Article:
“In Winter” It is a rather warm November in New York, but I can attest that this opener perfectly sets the mood and ushers a colder feeling in an endearing way. It’s an instantly magnet offering.
“Force Of Nature” There has always been a feeling that this band has been on the cusp of having a major crossover hit and this slowly building ballad has a very wide appear as it rises to a running pace.
“Winter Lives” The string-section ushers in a complex chamber-pop vibe. Again, this song possesses an unforced building energy.
|The Black Opera’s “African America” ****|
The latest album from hip-hop group The Black Opera is an indictment of modern America, questioning why there seem to be different laws and societal responses for black and white citizens. This is an often pointed album but it joins a long (and growing) list of hip-hop records that question what it means to be black in 2016, confronting the double-standards head on.
On the title-track members Jamall Bufford and Magestik Legend question their roots and what they are supposed to do when they don’t feel safe at home in their own country, suggesting a separation between European and “African America.” The sense of not knowing one’s roots is a recurring theme.
This whole album is an extended thesis on frustration with inequality, from the ways crimes are prosecuted to job availability. It’s a haunting reality. “Pardon” has the verse, “What’s the definition of a good black man? / One strike? / Two strikes? / Reformed? /No speeding tickets / No weed in the glove compartment. / Police act like I’m less than human. / But acting godly won’t protect me from persecution. /They give a man an Oscar for playing a slave. / Do they want that Chuck D or the Flavor Flav?” The tiny microcosm of these few lines only scratch the surface.
The picture painted here is a dire one, but like Kendrick Lamar’s “To Pimp A Butterfly” and Common’s “Black America Again” it is peppered with bits of optimism in the face of adversity. “Young Ones” has the lines “Don’t let them stop you / Keep your head up.” After all, the main focus on this record is about maintaining respect for one’s self in a world that subliminally and (sometimes overtly) tells you still that you aren’t equal.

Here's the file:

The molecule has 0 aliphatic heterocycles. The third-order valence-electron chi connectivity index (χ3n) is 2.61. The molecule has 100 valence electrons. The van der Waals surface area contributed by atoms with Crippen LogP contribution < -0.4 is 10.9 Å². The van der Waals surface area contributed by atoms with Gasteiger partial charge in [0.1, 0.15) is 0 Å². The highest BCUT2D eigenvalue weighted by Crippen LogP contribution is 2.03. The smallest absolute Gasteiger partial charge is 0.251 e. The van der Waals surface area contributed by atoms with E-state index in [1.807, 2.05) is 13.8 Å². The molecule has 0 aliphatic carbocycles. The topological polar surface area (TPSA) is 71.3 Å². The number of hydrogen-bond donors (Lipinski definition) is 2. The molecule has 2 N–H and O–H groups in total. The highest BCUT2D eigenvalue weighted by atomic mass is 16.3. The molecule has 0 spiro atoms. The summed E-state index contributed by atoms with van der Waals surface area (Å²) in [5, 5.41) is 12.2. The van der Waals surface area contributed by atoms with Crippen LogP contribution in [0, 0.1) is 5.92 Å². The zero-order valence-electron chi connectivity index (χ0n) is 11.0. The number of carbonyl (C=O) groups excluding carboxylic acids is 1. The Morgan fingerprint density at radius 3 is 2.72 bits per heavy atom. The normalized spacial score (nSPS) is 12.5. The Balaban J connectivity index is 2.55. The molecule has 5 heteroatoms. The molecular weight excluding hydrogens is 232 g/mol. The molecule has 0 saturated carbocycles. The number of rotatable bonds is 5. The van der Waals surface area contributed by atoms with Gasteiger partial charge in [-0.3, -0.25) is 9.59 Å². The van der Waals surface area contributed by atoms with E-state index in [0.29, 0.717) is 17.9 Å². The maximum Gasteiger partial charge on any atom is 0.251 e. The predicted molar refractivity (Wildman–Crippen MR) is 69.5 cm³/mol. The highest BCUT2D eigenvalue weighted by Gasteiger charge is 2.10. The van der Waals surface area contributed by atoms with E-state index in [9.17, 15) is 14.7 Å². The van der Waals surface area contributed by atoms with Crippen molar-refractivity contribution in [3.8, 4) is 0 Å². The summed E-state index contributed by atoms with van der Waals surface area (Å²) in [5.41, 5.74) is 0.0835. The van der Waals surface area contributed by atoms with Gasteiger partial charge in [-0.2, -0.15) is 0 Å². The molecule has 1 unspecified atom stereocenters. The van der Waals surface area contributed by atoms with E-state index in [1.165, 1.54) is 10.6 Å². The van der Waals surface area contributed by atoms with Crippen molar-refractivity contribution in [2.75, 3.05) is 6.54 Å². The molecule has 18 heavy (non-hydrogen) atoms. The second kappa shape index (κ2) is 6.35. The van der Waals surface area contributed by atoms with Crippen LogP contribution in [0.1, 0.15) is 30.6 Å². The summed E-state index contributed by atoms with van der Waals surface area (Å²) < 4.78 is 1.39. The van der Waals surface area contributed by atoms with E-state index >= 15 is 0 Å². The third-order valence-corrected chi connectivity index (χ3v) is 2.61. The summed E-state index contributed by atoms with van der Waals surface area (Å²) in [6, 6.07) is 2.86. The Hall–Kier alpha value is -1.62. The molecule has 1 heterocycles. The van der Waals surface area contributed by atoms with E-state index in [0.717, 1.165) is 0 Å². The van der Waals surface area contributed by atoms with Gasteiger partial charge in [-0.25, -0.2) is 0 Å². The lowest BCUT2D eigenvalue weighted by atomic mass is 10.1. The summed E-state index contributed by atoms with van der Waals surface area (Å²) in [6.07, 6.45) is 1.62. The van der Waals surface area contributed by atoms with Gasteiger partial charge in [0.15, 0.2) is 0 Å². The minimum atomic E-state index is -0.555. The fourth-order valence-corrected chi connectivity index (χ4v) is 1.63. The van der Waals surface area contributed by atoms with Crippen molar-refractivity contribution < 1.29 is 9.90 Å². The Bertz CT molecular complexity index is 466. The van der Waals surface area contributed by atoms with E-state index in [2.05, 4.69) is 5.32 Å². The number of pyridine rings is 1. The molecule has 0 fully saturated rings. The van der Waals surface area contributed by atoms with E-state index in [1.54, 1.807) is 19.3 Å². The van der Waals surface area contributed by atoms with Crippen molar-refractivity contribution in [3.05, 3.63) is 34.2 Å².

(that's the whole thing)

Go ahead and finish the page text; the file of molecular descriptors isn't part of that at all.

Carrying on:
Historically-speaking, the string of hip-hop records that have been released this year and last year are essentially giving voice and awareness to a growing protest. These records may be too political for some, but they point out parts of our history as a society that have been too often shoved under a rug.
“African America” as an album is meant as a wake-up call. Given the stories of injustice that often pepper the news and divisiveness of this past presidential election with issues of both racism and sexism, this may be the kind of record we need. Like it or not, this is the soundtrack to a brewing revolution. Definitely some food for thought.
“Pardon” This is among the album’s most memorable tracks, emphasized by the minor-key acoustic guitar-riff that serves as the song’s backdrop.
“African America” This title-track shows a disconnect between the American vision we’ve all been sold and the everyday reality that some people experience. This song makes a plea for an equal playing-field.
“Black Woman Is God” The lyric “Martin Luther King didn’t know a thing about the nightmare we’re living in now” is likely to raise some eyebrows. Here, the stories of strife are also used to give a nod of respect to black women.
Next week: New music from Bruno Mars and more.
A Tribe Called Quest also released a new album recently. Missed that review? Get it here.